The spread of Covid-19 in electronics factories in Taiwan threatens to delay shipments of semiconductors, according to companies and analysts, raising the possibility of renewed disruption in an industry dominated by global shortages.
The country, which is seen as a mainstay in the global chip supply chain, suffers from this The first major outbreak of the Corona virus. It came against the background Escalation of warnings About the depth of the semiconductor shortage that has afflicted everything from automobiles to consumer electronics.
King Yuan Electronics, a chip and packaging testing company, said Monday that it expects an outbreak among its workers to cut its June production and revenue by as much as 35 percent. Of the 7,300 employees of KYEC, 238 have been confirmed to have the Covid-19 virus.
The outbreak among migrant workers in Taiwan has also hit chip packaging company Gretech, telecom equipment maker Acton and Foxconn, Apple’s semiconductor equipment maker Foxconn.
Taiwan reported 214 new cases of COVID-19 on Tuesday, of which 211 have spread locally and 26 deaths. The country has recorded more than 11,000 cases and 260 deaths since the start of the epidemic.
KYEC and Foxsemicon have closed one plant for two days for disinfection, and the four companies are testing their entire workforce, a task expected to identify more infections.
“The supply market is already under huge pressure, we already have a four-month lead-time from order-to-delivery for Taiwan chips, so any further reduction in supply capacity will exacerbate the shortage as it is now,” said Olaf Schattmann, one of the suppliers. Chain Expert at Bain Consulting.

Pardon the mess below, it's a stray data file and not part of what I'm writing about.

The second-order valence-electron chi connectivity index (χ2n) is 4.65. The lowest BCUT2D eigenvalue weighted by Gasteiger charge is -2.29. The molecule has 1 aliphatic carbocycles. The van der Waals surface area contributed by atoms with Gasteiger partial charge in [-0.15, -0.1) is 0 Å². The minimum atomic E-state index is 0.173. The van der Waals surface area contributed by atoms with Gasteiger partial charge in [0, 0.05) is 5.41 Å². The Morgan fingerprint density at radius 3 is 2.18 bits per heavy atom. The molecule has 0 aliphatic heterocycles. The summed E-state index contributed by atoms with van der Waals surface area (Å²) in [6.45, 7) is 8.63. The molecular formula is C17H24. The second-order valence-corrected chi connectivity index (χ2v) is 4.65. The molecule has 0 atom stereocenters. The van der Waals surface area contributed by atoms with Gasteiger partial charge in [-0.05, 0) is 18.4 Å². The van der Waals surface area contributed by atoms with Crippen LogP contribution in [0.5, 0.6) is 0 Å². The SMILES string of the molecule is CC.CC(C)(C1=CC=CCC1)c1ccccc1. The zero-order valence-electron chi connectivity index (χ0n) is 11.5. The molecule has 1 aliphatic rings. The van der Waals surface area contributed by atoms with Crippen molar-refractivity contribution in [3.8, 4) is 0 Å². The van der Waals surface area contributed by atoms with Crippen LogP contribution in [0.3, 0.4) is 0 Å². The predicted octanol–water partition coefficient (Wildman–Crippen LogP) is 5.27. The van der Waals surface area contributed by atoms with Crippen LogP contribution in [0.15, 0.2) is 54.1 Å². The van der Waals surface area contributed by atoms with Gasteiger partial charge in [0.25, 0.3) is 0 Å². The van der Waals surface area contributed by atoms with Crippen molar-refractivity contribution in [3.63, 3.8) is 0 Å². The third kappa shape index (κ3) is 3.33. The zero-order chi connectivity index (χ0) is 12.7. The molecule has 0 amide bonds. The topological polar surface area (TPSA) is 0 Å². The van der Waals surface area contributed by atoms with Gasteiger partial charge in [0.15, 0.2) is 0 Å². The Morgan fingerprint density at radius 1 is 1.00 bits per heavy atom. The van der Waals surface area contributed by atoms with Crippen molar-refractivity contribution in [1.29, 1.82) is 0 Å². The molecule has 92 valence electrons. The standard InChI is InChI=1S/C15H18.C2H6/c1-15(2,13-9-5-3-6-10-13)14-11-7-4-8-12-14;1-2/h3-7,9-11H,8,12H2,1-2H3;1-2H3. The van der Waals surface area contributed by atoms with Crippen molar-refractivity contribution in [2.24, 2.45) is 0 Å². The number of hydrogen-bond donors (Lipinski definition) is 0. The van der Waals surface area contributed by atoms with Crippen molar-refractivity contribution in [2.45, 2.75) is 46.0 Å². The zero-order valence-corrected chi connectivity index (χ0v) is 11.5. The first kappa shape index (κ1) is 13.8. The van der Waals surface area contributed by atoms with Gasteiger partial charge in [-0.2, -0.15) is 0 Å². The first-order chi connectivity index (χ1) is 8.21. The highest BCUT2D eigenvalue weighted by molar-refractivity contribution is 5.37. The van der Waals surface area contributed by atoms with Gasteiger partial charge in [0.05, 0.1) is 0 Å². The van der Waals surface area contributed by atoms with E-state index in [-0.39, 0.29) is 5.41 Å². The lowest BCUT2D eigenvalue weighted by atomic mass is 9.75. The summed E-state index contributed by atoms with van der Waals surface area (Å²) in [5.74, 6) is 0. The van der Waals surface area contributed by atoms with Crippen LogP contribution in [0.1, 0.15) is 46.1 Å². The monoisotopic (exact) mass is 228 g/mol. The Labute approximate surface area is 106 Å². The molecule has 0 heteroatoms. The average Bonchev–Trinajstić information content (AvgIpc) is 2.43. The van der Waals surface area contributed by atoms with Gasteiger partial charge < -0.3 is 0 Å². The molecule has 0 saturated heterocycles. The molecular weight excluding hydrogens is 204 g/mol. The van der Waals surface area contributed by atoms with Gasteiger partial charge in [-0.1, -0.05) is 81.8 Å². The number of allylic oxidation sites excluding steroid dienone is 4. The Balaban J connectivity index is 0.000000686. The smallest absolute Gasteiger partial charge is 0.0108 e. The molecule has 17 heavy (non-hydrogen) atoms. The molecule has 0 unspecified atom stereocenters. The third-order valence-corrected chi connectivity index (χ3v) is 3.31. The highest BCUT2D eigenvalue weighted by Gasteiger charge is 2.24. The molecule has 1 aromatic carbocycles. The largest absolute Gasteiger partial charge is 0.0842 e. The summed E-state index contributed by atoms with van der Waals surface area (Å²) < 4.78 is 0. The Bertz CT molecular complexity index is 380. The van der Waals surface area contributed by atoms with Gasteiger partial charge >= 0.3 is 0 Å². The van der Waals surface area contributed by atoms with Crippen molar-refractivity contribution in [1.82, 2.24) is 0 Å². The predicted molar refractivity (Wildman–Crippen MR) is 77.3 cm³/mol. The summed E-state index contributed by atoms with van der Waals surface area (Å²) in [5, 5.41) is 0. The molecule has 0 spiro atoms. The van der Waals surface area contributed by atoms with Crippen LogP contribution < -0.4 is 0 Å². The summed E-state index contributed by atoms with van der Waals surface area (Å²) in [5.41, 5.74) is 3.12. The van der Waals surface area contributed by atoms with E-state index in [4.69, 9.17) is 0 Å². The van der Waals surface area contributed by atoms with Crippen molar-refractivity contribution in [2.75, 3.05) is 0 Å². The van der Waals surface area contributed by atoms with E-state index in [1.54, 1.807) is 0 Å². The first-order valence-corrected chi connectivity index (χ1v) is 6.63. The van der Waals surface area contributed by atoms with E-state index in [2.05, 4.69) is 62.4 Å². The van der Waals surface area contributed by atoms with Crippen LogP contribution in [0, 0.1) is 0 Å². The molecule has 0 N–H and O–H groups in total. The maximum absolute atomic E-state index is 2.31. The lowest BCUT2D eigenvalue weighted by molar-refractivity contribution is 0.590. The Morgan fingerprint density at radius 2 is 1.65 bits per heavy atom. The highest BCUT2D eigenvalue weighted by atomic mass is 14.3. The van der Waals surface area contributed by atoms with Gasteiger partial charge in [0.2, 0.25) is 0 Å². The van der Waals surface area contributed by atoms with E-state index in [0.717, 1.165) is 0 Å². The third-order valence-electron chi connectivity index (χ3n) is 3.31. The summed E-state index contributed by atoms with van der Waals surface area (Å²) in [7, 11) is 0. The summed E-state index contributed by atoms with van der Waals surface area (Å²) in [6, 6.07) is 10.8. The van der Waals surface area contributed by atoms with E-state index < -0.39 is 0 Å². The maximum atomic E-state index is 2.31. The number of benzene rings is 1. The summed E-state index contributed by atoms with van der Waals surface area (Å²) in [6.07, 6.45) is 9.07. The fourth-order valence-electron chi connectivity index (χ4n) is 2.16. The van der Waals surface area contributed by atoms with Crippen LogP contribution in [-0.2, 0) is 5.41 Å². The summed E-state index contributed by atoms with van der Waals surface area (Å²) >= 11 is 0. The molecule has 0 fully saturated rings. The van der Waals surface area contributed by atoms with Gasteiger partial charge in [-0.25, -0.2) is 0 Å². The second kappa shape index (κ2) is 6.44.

KYEC and its ilk of testing and packaging chips produced by contracted manufacturers such as Taiwan Semiconductor Manufacturing Corporation. These are the last steps in the complex manufacturing process before the chips are shipped to the companies that designed them.
Among KYEC’s clients is MediaTek, one of the world’s largest chip design houses, which sells semiconductors for electronic devices from smartphones to TVs.
Analysts said there are few options for KYEC and Greatek customers to protect themselves from delivery delays as other testing and packaging companies, such as industry-leading Advanced Semiconductor Engineering, operate at full capacity.
Mark Lee, chip analyst at Bernstein, said the disruption was likely to be short-lived. “I think it will mostly hit small chip design houses as it will prioritize large customers,” he said, adding that MediaTek reiterated its revenue target for the second quarter despite problems at KYEC.
The risk of infection disrupting production in the rest of the chip supply chain is much lower because these stages are less labor intensive than packaging, allowing companies like TSMC and MediaTek to implement socially distancing working arrangements.
But analysts said it was not clear whether the measures taken by Taiwan’s health authorities would be enough to stop the spread of COVID-19 in electronics factories.
According to Taiwan’s Central Epidemic Command Center, migrant workers from the affected factories were staying in the same dormitories.
“The same thing happened in Singapore“I don’t know if there are lessons to be learned,” said Patrick Chen, head of Taiwan research at CLSA, a brokerage. “They need to improve the living conditions of migrant workers.”
Taiwan has 713,000 migrant workers, according to government statistics, as well as at least 50,000 undocumented workers. Approximately 470,000 work in the industrial sectors, many of whom live in dormitories within or nearby factory buildings.
Employers, who are required by law to provide accommodation and food for migrant workers, often outsource these services to brokers who crowd large numbers of workers into common rooms.
While the government has set up rapid testing stations at key technology industry parks and quarantines those who have tested positive, health authorities are struggling to improve cramped living conditions for migrant workers who have not tested positive for the virus.
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